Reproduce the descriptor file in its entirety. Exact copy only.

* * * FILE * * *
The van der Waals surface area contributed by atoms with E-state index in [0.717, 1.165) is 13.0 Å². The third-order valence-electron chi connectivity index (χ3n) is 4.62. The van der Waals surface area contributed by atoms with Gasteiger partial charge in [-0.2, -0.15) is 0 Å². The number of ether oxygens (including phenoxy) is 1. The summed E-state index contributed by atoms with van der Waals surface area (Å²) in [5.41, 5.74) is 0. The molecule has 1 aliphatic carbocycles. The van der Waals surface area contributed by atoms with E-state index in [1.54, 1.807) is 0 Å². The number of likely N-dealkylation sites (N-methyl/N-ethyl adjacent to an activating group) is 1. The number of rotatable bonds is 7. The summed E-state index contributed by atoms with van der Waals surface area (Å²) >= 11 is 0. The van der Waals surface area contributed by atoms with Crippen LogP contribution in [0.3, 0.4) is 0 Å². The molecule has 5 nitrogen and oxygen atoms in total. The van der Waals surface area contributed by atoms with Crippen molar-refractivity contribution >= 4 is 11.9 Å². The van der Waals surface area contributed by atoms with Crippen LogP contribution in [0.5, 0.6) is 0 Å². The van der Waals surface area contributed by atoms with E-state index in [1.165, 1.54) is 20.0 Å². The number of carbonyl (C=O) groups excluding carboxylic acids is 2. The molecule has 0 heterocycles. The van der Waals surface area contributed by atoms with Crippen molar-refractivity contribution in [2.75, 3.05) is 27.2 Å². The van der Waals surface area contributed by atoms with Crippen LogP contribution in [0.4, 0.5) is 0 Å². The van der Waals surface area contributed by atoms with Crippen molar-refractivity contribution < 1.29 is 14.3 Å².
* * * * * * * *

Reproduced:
The van der Waals surface area contributed by atoms with E-state index in [0.717, 1.165) is 13.0 Å². The third-order valence-electron chi connectivity index (χ3n) is 4.62. The van der Waals surface area contributed by atoms with Gasteiger partial charge in [-0.2, -0.15) is 0 Å². The number of ether oxygens (including phenoxy) is 1. The summed E-state index contributed by atoms with van der Waals surface area (Å²) in [5.41, 5.74) is 0. The molecule has 1 aliphatic carbocycles. The van der Waals surface area contributed by atoms with E-state index in [1.54, 1.807) is 0 Å². The number of likely N-dealkylation sites (N-methyl/N-ethyl adjacent to an activating group) is 1. The number of rotatable bonds is 7. The summed E-state index contributed by atoms with van der Waals surface area (Å²) >= 11 is 0. The van der Waals surface area contributed by atoms with Crippen LogP contribution in [0.3, 0.4) is 0 Å². The molecule has 5 nitrogen and oxygen atoms in total. The van der Waals surface area contributed by atoms with Crippen molar-refractivity contribution >= 4 is 11.9 Å². The van der Waals surface area contributed by atoms with Crippen LogP contribution in [0.5, 0.6) is 0 Å². The van der Waals surface area contributed by atoms with E-state index in [1.165, 1.54) is 20.0 Å². The number of carbonyl (C=O) groups excluding carboxylic acids is 2. The molecule has 0 heterocycles. The van der Waals surface area contributed by atoms with Crippen molar-refractivity contribution in [2.75, 3.05) is 27.2 Å². The van der Waals surface area contributed by atoms with Crippen LogP contribution in [0.4, 0.5) is 0 Å². The van der Waals surface area contributed by atoms with Crippen molar-refractivity contribution < 1.29 is 14.3 Å².